Cassini has taken some spectacular new images of the gigantic hexagonal vortex on Saturn’s north pole.


Readers!
 
For many reasons, mostly political but partly ethical, I do not use Google, Facebook, Twitter. They practice corrupt business policies, while targeting conservative websites for censoring, facts repeatedly confirmed by news stories and by my sense that Facebook has taken action to prevent my readers from recommending Behind the Black to their friends.
 
Thus, I must have your direct support to keep this webpage alive. Not only does the money pay the bills, it gives me the freedom to speak honestly about science and culture, instead of being forced to write it as others demand.

 

Please consider donating by giving either a one-time contribution or a regular subscription, as outlined in the tip jar below.


 

Regular readers can support Behind The Black with a contribution via paypal:

Or with a subscription with regular donations from your Paypal or credit card account:


If Paypal doesn't work for you, you can support Behind The Black directly by sending your donation by check, payable to Robert Zimmerman, to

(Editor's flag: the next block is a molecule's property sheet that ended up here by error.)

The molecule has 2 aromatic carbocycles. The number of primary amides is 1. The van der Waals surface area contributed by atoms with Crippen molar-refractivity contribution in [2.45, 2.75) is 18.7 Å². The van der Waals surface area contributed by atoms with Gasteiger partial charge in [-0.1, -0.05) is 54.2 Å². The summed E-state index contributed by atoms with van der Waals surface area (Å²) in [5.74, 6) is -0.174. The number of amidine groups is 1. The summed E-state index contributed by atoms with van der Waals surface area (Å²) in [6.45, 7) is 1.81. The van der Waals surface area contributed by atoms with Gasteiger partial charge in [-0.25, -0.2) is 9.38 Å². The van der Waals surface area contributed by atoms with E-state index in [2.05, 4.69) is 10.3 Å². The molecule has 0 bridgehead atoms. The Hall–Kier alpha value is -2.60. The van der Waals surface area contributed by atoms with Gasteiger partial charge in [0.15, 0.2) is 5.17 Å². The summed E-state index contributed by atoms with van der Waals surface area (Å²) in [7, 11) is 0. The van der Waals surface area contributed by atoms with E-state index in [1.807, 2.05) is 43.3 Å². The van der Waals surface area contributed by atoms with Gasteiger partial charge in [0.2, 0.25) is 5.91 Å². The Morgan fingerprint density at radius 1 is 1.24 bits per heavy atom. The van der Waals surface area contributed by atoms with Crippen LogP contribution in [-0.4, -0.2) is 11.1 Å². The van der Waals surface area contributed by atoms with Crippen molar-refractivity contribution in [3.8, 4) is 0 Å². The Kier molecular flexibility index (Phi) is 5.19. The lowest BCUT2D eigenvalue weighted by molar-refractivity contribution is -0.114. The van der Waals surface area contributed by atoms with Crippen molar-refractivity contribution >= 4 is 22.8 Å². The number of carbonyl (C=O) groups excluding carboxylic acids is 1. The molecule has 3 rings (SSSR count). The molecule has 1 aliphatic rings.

Behind The Black
c/o Robert Zimmerman
P.O.Box 1262
Cortaro, AZ 85652

 

You can also support me by buying one of my books, as noted in the boxes interspersed throughout the webpage. And if you buy the books through the ebookit links, I get a larger cut and I get it sooner.

Cassini has taken some spectacular new images of the gigantic hexagon-shaped vortex on Saturn’s north pole.

Share

3 comments

  • Chris Kirkendall

    Amazing photos, though the closer-up photos don’t reveal the nearly perfect hexagonal shape as well as those from further out. To me, this is the most amazing & puzzling feature on any planet in our Solar System. How such a shape could persist for decades is a true mystery. So far I haven’t seen any theories that adequately explain it, although some have suggested it’s some form of “Standing Wave” pattern, but for that to exist (and persist) on this scale & for this long is mind-boggling.

    Saturn is & always will be the most amazing & beautiful of all the planets – the multiple highly-detailed ring system, its dozens of moons, the strange atmospheric features like this & the Hurricane-like storm (with a human-looking eye!) at the other pole, all add up to one very mysterious, bizarre & beautiful world…

  • It’s the wind up key for our solar system.

  • Chris Kirkendall

    It’s the wind up key for our solar system – interesting thought – I like it ! !

Leave a Reply

Your email address will not be published. Required fields are marked *